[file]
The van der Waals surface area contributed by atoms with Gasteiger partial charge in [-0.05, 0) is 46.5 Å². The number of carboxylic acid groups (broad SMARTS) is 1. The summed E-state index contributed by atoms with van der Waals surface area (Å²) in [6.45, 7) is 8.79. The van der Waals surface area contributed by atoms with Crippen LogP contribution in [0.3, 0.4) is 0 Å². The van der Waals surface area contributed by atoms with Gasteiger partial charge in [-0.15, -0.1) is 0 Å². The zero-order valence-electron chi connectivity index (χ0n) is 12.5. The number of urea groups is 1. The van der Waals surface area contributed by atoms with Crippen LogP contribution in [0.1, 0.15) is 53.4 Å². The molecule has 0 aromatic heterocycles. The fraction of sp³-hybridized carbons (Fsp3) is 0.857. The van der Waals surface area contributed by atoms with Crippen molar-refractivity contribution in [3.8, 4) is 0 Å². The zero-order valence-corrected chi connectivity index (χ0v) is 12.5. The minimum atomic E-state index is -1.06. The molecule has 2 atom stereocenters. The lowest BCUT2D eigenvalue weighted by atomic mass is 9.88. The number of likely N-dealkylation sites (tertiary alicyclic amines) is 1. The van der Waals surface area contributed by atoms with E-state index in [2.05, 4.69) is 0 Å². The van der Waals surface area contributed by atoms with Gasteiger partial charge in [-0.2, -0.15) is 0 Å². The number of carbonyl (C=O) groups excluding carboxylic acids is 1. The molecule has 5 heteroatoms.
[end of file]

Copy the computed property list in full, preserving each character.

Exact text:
The van der Waals surface area contributed by atoms with Gasteiger partial charge in [-0.05, 0) is 46.5 Å². The number of carboxylic acid groups (broad SMARTS) is 1. The summed E-state index contributed by atoms with van der Waals surface area (Å²) in [6.45, 7) is 8.79. The van der Waals surface area contributed by atoms with Crippen LogP contribution in [0.3, 0.4) is 0 Å². The van der Waals surface area contributed by atoms with Gasteiger partial charge in [-0.15, -0.1) is 0 Å². The zero-order valence-electron chi connectivity index (χ0n) is 12.5. The number of urea groups is 1. The van der Waals surface area contributed by atoms with Crippen LogP contribution in [0.1, 0.15) is 53.4 Å². The molecule has 0 aromatic heterocycles. The fraction of sp³-hybridized carbons (Fsp3) is 0.857. The van der Waals surface area contributed by atoms with Crippen molar-refractivity contribution in [3.8, 4) is 0 Å². The zero-order valence-corrected chi connectivity index (χ0v) is 12.5. The minimum atomic E-state index is -1.06. The molecule has 2 atom stereocenters. The lowest BCUT2D eigenvalue weighted by atomic mass is 9.88. The number of likely N-dealkylation sites (tertiary alicyclic amines) is 1. The van der Waals surface area contributed by atoms with E-state index in [2.05, 4.69) is 0 Å². The van der Waals surface area contributed by atoms with Gasteiger partial charge in [-0.2, -0.15) is 0 Å². The number of carbonyl (C=O) groups excluding carboxylic acids is 1. The molecule has 5 heteroatoms.